Sweden, Denmark pause Moderna COVID jabs for younger age groups

 The pauses come amid reports of possible rare side effects from the Moderna jab, including heart inflammation.

Swedish health agency says it will pause using Moderna for people born in 1991 and after data pointed to an increase of myocarditis and pericarditis among youths and young adults who had been vaccinated [Rogelio V Solis/AP Photo]
Sweden and Denmark have said they will pause the use of Moderna’s COVID-19 vaccine for younger age groups after reports of possible rare side effects, such as myocarditis.
The Swedish health agency said on Wednesday it would pause using the shot for people born in 1991 and after as data pointed to an increase of myocarditis and pericarditis among youths and young adults that had been vaccinated. Those conditions involve an inflammation of the heart or its lining.
“The connection is especially clear when it comes to Moderna’s vaccine Spikevax, especially after the second dose,” the health agency said in a statement, adding the risk of being affected was very small.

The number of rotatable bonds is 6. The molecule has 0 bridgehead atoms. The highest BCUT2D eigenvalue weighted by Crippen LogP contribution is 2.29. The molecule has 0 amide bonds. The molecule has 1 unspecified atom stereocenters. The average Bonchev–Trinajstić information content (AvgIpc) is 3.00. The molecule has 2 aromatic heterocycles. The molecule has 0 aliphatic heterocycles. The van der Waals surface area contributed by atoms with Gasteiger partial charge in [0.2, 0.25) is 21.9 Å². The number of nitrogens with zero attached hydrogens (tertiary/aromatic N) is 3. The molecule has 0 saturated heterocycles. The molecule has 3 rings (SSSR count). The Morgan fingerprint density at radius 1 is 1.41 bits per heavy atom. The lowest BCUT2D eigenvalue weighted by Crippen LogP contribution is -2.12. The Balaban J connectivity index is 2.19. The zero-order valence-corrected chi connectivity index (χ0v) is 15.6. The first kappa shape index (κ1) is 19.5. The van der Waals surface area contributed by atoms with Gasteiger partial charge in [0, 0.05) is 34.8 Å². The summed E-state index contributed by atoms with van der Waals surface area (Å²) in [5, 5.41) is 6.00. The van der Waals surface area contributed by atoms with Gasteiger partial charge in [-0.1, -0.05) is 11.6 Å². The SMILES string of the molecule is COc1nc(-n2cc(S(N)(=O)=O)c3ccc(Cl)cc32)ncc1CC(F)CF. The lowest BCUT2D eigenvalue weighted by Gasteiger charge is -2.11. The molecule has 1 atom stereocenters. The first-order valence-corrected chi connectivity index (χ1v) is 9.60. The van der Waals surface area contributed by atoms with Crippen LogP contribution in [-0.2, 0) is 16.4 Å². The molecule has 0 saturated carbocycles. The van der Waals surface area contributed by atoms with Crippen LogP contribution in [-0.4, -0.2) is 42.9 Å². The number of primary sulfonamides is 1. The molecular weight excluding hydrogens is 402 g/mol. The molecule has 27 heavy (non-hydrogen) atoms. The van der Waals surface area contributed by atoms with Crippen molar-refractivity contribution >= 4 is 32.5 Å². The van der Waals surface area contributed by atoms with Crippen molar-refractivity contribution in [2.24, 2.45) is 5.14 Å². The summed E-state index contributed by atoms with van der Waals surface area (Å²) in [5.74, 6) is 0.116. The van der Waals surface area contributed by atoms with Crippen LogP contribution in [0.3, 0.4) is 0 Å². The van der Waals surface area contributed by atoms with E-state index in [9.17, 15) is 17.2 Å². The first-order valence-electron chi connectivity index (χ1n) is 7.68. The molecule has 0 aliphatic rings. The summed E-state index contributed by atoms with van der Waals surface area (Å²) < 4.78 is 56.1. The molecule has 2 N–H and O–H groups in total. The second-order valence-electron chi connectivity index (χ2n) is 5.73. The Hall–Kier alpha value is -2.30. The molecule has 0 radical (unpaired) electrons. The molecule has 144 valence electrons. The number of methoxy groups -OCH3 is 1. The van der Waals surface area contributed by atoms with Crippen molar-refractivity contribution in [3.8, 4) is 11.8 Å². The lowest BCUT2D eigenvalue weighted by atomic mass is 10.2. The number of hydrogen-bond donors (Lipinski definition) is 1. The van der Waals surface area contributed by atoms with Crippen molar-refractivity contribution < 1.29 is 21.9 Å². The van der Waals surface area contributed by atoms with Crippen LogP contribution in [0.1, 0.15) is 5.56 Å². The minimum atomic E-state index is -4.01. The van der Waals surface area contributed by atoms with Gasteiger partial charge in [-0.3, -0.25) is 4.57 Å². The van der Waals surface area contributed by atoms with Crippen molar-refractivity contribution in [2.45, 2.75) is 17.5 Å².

Anders Tegnell, Sweden’s chief epidemiologist, said the health agency would continue to “follow the situation closely and act quickly to ensure that vaccinations against COVID-19 are always as safe as possible and at the same time provide effective protection” against the disease.
In Denmark, people under the age of 18 will not be offered the Moderna vaccine out of precaution, the Danish Health Authority said on Wednesday.

It said that data, collected from four Nordic countries, shows there is a suspicion of an increased risk of heart inflammation when vaccinated with Moderna shots, although the number of cases of heart inflammation remains very low.
The preliminary data from the Nordic study have been sent to the European Medicines Agency’s (EMA) adverse reaction committee and will now be assessed.
Sweden and Denmark said they now recommended the Comirnaty vaccine, from Pfizer/BioNTech, instead.
Norway already recommends the Cominarty vaccine to minors and said on Wednesday that it was reiterating this, underlining that the rare side effects may be more frequent for boys and young men, and mainly after receiving a second dose.
“Men under the age of 30 should also consider choosing Cominarty when they get vaccinated,” Geir Bukholm, head of infection control at the Norwegian Institute of Publica Health, said in a statement.
A Finnish health official said Finland expected to publish a decision on Thursday.
The EMA approved the use of Comirnaty in May, while Spikevax was given the nod for children over 12 years old in July.

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